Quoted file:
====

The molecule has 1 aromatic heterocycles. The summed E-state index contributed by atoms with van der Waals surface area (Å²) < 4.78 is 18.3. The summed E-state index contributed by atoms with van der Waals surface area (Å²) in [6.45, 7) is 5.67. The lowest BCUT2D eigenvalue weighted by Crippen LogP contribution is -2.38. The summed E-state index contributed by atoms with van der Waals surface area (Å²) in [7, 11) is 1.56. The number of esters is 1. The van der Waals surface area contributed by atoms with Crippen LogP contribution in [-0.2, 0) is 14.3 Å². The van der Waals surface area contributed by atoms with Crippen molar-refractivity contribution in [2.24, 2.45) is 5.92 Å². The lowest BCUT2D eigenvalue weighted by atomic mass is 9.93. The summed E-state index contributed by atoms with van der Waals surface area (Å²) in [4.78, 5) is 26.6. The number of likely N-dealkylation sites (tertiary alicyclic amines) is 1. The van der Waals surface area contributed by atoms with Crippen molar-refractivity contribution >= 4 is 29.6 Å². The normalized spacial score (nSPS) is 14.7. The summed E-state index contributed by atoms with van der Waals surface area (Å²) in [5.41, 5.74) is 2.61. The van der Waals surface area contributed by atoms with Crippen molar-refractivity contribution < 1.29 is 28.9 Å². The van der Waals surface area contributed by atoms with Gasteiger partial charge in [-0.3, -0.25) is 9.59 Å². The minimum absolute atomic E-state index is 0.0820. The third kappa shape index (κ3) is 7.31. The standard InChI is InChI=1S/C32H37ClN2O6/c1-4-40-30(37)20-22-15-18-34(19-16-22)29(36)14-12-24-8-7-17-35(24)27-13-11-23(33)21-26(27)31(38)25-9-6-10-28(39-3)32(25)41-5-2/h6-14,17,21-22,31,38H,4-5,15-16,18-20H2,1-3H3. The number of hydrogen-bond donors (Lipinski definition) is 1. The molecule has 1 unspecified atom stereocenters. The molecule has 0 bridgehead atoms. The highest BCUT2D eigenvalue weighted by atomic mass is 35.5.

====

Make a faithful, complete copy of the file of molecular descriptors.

The molecule has 1 aromatic heterocycles. The summed E-state index contributed by atoms with van der Waals surface area (Å²) < 4.78 is 18.3. The summed E-state index contributed by atoms with van der Waals surface area (Å²) in [6.45, 7) is 5.67. The lowest BCUT2D eigenvalue weighted by Crippen LogP contribution is -2.38. The summed E-state index contributed by atoms with van der Waals surface area (Å²) in [7, 11) is 1.56. The number of esters is 1. The van der Waals surface area contributed by atoms with Crippen LogP contribution in [-0.2, 0) is 14.3 Å². The van der Waals surface area contributed by atoms with Crippen molar-refractivity contribution in [2.24, 2.45) is 5.92 Å². The lowest BCUT2D eigenvalue weighted by atomic mass is 9.93. The summed E-state index contributed by atoms with van der Waals surface area (Å²) in [4.78, 5) is 26.6. The number of likely N-dealkylation sites (tertiary alicyclic amines) is 1. The van der Waals surface area contributed by atoms with Crippen molar-refractivity contribution >= 4 is 29.6 Å². The normalized spacial score (nSPS) is 14.7. The summed E-state index contributed by atoms with van der Waals surface area (Å²) in [5.41, 5.74) is 2.61. The van der Waals surface area contributed by atoms with Crippen molar-refractivity contribution < 1.29 is 28.9 Å². The van der Waals surface area contributed by atoms with Gasteiger partial charge in [-0.3, -0.25) is 9.59 Å². The minimum absolute atomic E-state index is 0.0820. The third kappa shape index (κ3) is 7.31. The standard InChI is InChI=1S/C32H37ClN2O6/c1-4-40-30(37)20-22-15-18-34(19-16-22)29(36)14-12-24-8-7-17-35(24)27-13-11-23(33)21-26(27)31(38)25-9-6-10-28(39-3)32(25)41-5-2/h6-14,17,21-22,31,38H,4-5,15-16,18-20H2,1-3H3. The number of hydrogen-bond donors (Lipinski definition) is 1. The molecule has 1 unspecified atom stereocenters. The molecule has 0 bridgehead atoms. The highest BCUT2D eigenvalue weighted by atomic mass is 35.5.